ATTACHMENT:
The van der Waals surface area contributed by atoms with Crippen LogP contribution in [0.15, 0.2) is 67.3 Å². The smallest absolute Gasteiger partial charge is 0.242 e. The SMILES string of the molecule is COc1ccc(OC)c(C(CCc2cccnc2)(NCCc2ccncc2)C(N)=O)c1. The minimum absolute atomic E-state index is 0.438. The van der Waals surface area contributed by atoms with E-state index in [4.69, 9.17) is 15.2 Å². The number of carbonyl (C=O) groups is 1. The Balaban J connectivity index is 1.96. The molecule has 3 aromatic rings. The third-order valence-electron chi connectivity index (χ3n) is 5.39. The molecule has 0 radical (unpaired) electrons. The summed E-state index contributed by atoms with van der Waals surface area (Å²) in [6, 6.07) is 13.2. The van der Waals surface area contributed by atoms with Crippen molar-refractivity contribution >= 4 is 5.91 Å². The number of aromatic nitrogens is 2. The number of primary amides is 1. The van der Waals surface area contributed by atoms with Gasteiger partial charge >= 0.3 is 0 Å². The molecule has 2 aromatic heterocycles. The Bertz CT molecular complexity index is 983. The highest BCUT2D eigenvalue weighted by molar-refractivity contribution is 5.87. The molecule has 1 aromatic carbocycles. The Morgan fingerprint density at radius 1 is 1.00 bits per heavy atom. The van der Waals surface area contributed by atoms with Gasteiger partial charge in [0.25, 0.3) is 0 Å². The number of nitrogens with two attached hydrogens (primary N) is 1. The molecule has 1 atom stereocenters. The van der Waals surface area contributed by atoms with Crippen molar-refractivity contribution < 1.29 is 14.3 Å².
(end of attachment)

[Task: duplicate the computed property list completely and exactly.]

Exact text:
The van der Waals surface area contributed by atoms with Crippen LogP contribution in [0.15, 0.2) is 67.3 Å². The smallest absolute Gasteiger partial charge is 0.242 e. The SMILES string of the molecule is COc1ccc(OC)c(C(CCc2cccnc2)(NCCc2ccncc2)C(N)=O)c1. The minimum absolute atomic E-state index is 0.438. The van der Waals surface area contributed by atoms with E-state index in [4.69, 9.17) is 15.2 Å². The number of carbonyl (C=O) groups is 1. The Balaban J connectivity index is 1.96. The molecule has 3 aromatic rings. The third-order valence-electron chi connectivity index (χ3n) is 5.39. The molecule has 0 radical (unpaired) electrons. The summed E-state index contributed by atoms with van der Waals surface area (Å²) in [6, 6.07) is 13.2. The van der Waals surface area contributed by atoms with Crippen molar-refractivity contribution >= 4 is 5.91 Å². The number of aromatic nitrogens is 2. The number of primary amides is 1. The van der Waals surface area contributed by atoms with Gasteiger partial charge >= 0.3 is 0 Å². The molecule has 2 aromatic heterocycles. The Bertz CT molecular complexity index is 983. The highest BCUT2D eigenvalue weighted by molar-refractivity contribution is 5.87. The molecule has 1 aromatic carbocycles. The Morgan fingerprint density at radius 1 is 1.00 bits per heavy atom. The van der Waals surface area contributed by atoms with Gasteiger partial charge in [0.25, 0.3) is 0 Å². The number of nitrogens with two attached hydrogens (primary N) is 1. The molecule has 1 atom stereocenters. The van der Waals surface area contributed by atoms with Crippen molar-refractivity contribution < 1.29 is 14.3 Å².